Asimov wrote a mountain of stuff, both fiction and non-fiction. I’ve not read much of his work apart from the science fiction. I started reading his science fiction in the 1960s beginning with The Foundation Series and I, Robot and then, as I do with authors I like, moving on to read everything I could get my hands on. So, as he started to write novels that merged the Foundation stuff with the Robot stuff I was right there with him. In sum, I have to say that his ideas, inherent in his science fiction, make me think, but are usually flawed. On the plus side, his command of physics and chemistry makes his stories compelling. Nowhere is this better seen than in the three-part work, The Gods Themselves. You can’t even imagine such a tale unless you understand how radioactive isotopes work. My big problem with The Foundation Series is its assumption that social behavior can, like natural science, be reduced to mathematical formulae. Some social scientists believe this to be possible; I don’t.


As do many of his fans, I prefer his short stories to his novels. Two of his enduring pieces, “The Last Question” and “The Immortal Bard” are justly famous. The former is simply amusing. It doesn’t get me thinking about God or theology. The latter has always troubled me. The story entails the work of a physicist who is able to bring people from the past to the present day. He brings Shakespeare to the present where he enrolls him in a college course on Shakespeare, which he ends up failing. When I first read it, I was annoyed by the premise. Asimov seemed to be saying that Shakespeare knew better than his commentators what his works meant – an obvious fallacy. However, in reading Asimov’s own comments on the story I now realize that this was not his point at all: just the opposite. Asimov was saying that trying to plumb the mind of an author or artist won’t necessarily lead to anything useful. On that I concur.

Asimov is well known for not having more than the baldest of writing styles. His tales are plot driven, moved forward by dialog. This is fine with me. When I want a sophisticated stylist I’ll read Oscar Wilde. I like fast-paced action that delves the complexities of an intriguing premise. It’s exactly the same fascination that leads me to work through complex puzzles. In a nutshell, I think Asimov’s writing is fun. He and a few others, such as Poul Anderson and Arthur C. Clarke, set the stage for most of the science fiction that was to come after. I find his work much more imaginative and original than that of his followers, particularly because he relied on the plain written word and not on splashy movie effects.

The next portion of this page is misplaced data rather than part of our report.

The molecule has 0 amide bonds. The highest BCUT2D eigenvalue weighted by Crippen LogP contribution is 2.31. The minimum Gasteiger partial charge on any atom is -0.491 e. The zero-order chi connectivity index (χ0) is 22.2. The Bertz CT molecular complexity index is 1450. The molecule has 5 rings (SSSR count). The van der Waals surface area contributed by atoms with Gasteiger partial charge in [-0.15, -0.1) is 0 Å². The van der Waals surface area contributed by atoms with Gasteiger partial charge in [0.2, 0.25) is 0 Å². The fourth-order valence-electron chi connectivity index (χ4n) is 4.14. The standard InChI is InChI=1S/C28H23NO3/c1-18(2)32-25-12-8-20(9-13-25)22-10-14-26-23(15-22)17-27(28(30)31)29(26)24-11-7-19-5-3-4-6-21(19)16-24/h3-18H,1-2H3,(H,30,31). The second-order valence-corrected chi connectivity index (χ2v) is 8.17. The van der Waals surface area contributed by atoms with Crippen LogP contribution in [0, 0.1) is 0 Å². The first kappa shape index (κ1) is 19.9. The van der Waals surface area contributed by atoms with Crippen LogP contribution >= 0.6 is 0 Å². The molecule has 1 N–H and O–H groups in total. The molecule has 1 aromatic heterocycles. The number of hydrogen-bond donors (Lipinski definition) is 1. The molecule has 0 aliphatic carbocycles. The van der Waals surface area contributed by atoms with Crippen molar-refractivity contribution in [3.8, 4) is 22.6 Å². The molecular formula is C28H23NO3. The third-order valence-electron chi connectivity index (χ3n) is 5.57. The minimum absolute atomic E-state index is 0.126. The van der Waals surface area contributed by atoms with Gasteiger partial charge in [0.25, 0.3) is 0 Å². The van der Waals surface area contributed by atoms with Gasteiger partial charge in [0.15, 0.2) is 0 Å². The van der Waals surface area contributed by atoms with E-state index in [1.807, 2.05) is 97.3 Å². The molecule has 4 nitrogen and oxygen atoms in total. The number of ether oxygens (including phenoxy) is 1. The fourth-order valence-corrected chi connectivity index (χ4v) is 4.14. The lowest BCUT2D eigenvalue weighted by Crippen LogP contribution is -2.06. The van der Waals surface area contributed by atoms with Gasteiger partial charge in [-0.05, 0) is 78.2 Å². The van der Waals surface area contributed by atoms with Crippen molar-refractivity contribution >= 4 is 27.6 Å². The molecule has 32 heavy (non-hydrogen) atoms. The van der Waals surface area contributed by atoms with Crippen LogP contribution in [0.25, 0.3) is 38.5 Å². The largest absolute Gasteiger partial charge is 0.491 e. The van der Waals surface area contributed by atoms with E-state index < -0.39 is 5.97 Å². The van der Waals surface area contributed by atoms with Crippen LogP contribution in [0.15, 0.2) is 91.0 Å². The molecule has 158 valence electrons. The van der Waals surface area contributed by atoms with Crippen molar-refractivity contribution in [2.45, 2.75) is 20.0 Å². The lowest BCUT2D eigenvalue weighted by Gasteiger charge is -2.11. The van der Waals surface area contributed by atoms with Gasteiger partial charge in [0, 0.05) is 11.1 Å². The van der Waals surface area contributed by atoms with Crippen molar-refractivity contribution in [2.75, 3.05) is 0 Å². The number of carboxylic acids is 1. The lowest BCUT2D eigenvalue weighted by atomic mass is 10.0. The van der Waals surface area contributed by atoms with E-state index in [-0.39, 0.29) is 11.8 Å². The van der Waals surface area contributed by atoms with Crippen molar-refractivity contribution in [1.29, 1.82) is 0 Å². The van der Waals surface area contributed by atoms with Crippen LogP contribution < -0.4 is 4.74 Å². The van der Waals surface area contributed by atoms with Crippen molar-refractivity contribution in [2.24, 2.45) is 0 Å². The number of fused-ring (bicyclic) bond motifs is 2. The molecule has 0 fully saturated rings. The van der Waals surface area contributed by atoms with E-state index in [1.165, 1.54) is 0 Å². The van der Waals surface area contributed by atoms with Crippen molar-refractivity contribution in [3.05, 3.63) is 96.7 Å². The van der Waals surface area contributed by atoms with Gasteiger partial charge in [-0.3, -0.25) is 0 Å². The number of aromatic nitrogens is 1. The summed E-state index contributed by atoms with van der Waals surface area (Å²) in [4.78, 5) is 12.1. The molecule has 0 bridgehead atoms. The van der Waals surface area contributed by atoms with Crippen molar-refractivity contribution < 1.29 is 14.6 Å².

Here is an excerpt from a 1988 interview with Slawek Wojtowicz:

SW: And what is your favorite kind of cooking?

IA: Well, let’s see now… I’m in a constant struggle to keep my weight down and one of the reasons is that I love virtually all food. I like Chinese, French and Italian cooking, as well as Polish sausages… I don’t know what a typical Polish meal is but if someone feed me one, I’d probably love it! So there you are. Oh, I also eat in Russian restaurants – we have here in New York all kinds of different ethnic restaurants and my wife and I, we know a large number of them.

SW: What about the “junk food”?

IA: She won’t let me. I love hamburgers, hot dogs, all that stuff – I’d gladly eat it – but she won’t let me.

SW: Why is that?

IA: Well, she wants to keep me alive.


From what I have read, Asimov was a decent cook, specializing in breakfast dishes because he was an early riser and got hungry well before others in the household were up. I found a recipe he gave a magazine for something he calls “egg-celery delight.” I don’t know why the silly name. It’s just a soufflé with celery. Here’s the recipe, which I have edited for clarity. The original is here:

Isaac Asimov’s Egg-Celery Delight


5 eggs, separated
1 cup celery, finely diced and sautéed in butter
3 tbsp butter
5 tbsp flour
2 cups milk
salt and pepper


Preheat the oven to 350°F/175°C.

Melt the butter in a heavy skillet and make a white roux by whisking in the flour. Whilst whisking well, pour in the milk slowly to form a béchamel. Simmer gently, whisking constantly, until the sauce thickens and cooks. Add salt and pepper to taste. (White pepper is preferable for aesthetic purposes. Remove from the heat and let cool slightly.

Beat the egg yolks well and then whisk them into the béchamel. Add the celery and stir.

Beat the egg whites until stiff. Gently fold them into the béchamel-yolk mixture.

Turn the soufflé into a greased baking dish, and bake for 45 minutes, or until the top is golden.